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VINE VOICEon 5 January 2008
Locke was a hugely important thinker, and his work was very influential, in fact dominant, in the early stage of the Enlightenment. He was a particularly strong influence on Voltaire and Rousseau, and his arguments on individual liberty were later to guide the American Founding Fathers. It is difficult to overrate his importance as one of the founders of modern philosophy. It is even more difficult to gain any insight into this from reading Dunn's book.

The problem is that Dunn cannot write. He may well have a thorough understanding of Locke's work, but he is not letting on. This does not matter so much in the early part of the book, which deals with Locke's biography, but in the latter part, dealing with the philosophy, Locke's thought is rendered entirely opaque by Dunn's prose. It is difficult to pinpoint exactly what is at fault. The structure and meaning of individual sentences are sound enough, but they are assembled into paragraphs that don't actually tell us much. For example, we learn that Locke's proof of the existence of God would not impress many modern readers, but we are not told what that proof is. The blurb on the cover tells us that Locke's message has been 'curiously misunderstood', but the book itself does not explain how or why, and certainly does nothing to clear up that misunderstanding, whatever it was.

After forcing my way through this book, I spent an hour or so on the Internet and learned far more about the subject. I recommend you do the same.
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VINE VOICEon 8 February 2005
Locke is important for both his political writing and for being an early Empiricist. This book does cover these aspects of Locke's Philosophy but unfortunately for an introductory text, the style is pretty leaden. This is a real shame as other more difficult philosophers (Hegel for example) have had a better treatment in this series.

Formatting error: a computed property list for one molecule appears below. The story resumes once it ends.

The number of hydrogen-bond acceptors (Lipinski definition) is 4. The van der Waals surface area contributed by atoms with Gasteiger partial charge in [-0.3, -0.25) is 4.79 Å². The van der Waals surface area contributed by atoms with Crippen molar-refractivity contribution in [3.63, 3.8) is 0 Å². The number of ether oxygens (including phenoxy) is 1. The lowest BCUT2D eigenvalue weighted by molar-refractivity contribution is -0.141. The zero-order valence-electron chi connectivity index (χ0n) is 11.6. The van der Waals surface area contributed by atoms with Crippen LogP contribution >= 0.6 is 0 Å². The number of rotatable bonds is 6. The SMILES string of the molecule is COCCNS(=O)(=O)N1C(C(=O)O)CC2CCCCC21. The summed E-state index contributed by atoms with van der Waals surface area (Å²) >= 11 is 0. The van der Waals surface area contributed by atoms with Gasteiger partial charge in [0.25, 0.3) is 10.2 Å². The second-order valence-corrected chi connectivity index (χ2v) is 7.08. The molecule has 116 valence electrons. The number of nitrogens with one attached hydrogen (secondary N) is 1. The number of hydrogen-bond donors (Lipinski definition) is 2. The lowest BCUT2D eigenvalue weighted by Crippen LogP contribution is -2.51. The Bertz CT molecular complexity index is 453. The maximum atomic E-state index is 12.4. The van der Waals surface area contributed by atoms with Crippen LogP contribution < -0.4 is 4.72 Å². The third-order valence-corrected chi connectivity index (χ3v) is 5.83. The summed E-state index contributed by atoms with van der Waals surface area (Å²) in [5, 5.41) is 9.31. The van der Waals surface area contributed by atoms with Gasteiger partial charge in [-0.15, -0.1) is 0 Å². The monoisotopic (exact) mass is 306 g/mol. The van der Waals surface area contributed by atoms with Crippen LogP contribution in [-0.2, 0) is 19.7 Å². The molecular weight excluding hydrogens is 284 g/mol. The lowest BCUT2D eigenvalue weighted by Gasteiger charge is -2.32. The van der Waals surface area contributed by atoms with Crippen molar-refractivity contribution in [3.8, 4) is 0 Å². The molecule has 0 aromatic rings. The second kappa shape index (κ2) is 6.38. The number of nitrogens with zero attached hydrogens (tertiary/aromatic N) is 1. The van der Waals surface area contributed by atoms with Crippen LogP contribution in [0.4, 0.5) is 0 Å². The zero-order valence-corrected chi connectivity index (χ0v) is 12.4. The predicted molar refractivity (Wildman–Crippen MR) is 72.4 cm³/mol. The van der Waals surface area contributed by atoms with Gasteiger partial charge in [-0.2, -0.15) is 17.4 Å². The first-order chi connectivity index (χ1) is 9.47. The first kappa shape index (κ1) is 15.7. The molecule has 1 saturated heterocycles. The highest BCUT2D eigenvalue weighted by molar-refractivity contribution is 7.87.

If you're specifically interested in Empiricism - the Introducing Empiricism book by Dave Robinson is probably a better place to start.
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on 7 October 2014
This book is a rather vague exposition of Locke's thought and avoids making clear distinctions. For instance, we are told that Locke's early views on religion included the belief that a sovereign authority has a right to regulate religious practice in the interests of peace, but that no government can "meddle with religious convictions as such". Alternatively, Dunn describes the 20 years preceding the Restoration as time of imposition of contentious religious views by the government, and then describes Locke as learning from this that religious tolerance produces political turbulence. One feels as if the book has been written to merely jog the memory of someone who already knows what the author is talking about. It could certainly do with a dose of clear exposition. But in the meantime there are many other introductions to Locke. I don't recommend reading this one.
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on 15 September 2011
Another fascinating and interesting read in very short introduction series authored by John Dunn an expert on John Locke's philosophy and political thought. Some books in this series tend to get harder to understand and difficult to grasp as you go along but thankfully this one is brilliantly clear throughout and would keep you engaged up to the very last page. I am surprised the previous reviewers didn't find it as exciting and were rather mean commenting on the contents. Don't be fool by them, get it and judge for yourself. Highly recommended.
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on 11 October 2014
I have given this book 3 stars because it's just o.k. Thank you.
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on 10 January 2016
Not at all clear
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on 8 December 2013
Places Locke and his outlook firmly in the context of the Scientific Revolution. Very good general introduction to Locke and his thought.
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